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Don't Be Stupid With Your Smartphone Video & Audio Recording

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With cell phones increasingly used to record high quality video and audio of people in public, it's important to know the extent of the right to record them. While it's generally OK to record others, there's point where the right of privacy puts up a "stop sign."

New Jersey is a "one-party consent" state, meaning that under the New Jersey Wiretapping and Electronic Surveillance Act, it's illegal to record a private, in-person or telephone conversation unless one party consents. This means that if you are a party to the conversation yourself, you can record it without telling the other person or people involved. But without the consent of at least one of the people involved, it's illegal to record it and to distribute or use the audio recording. Anyone who violates these parts of the Wiretapping Act is guilty of a third degree felony and may also find themselves sued for money damages and legal fees.

Our courts, though, have held that where the parties to the conversation did not have a "reasonable expectation of privacy," it may be recorded without breaking the law. So one court decision found that a conversation between two police officers during a traffic stop alongside a highway could be recorded without their permission, because they were talking in a place "more akin to an open, accessible place than an enclosed, indoor room." Another example is making an audio and video recording of a public meeting.

You should know that the Wiretapping Act does not apply to videos or photos. Generally, it's legal to videotape or photograph people while they appear in public areas. But both New Jersey and federal law make it a crime to videotape or photograph a third party who is nude or engaging in sexual activity, without their consent, in a place in which he or she enjoys a reasonable expectation of privacy, such as a home, a bathroom stall, or a gym locker-room. A violation of this federal law, the Video Voyeurism Prevention Act of 2004, is punishable by fine and imprisonment. Under the New Jersey version of the law, a person whose privacy was invaded can sue for money damages.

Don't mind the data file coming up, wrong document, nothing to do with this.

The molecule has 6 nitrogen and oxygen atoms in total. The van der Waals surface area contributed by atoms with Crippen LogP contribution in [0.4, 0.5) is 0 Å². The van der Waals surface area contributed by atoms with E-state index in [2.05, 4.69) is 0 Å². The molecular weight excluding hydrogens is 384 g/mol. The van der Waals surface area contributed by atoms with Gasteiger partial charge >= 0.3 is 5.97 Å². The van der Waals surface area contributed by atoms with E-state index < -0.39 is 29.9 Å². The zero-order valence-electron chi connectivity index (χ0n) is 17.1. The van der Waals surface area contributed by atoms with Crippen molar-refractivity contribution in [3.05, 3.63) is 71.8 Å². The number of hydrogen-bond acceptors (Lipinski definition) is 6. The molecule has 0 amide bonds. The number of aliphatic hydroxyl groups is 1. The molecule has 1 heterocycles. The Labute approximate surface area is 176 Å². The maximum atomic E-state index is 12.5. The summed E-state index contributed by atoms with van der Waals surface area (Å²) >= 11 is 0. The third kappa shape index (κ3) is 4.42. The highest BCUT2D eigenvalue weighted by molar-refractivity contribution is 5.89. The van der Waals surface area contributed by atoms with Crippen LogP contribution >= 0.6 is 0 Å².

The videotaping or photographing of a person can result in civil liability for a wanton photographer. For example, someone who believes that their privacy has been infringed because of another's photograph or taping, may sue the photographer for "intrusion or public disclosure of private facts." Both types of claims involve analysis of whether the person being recorded had a "reasonable expectation of privacy." Intrusion happens when someone physically invades the privacy of another in a way that would be offensive to a reasonable person, such as using a telegraphic lens to photograph someone in their bedroom. Public disclosure of private facts happens when the "intruder" learns of facts that are both private and offensive and circulates them to the public.

You should only use your cellphone or other device when the person you're recording is in a public place and have no expectation of privacy. Likewise, when recording the audio of a conversation, you should make sure that at least one party to the conversation consents. Moving forward, people should be aware of a bill currently before the New Jersey Assembly Judiciary Committee that, if passed, would change the Wiretapping Act to require all parties in a conversation to consent to its recording, effectively changing New Jersey from a "one-party consent state" to an "all-party consent state." With the collaboration of Connor Turpan, Rutgers School of Law Newark candidate for a JD degree in May 2016 and Associate Editor on the Rutgers Computer and Technology Law Journal

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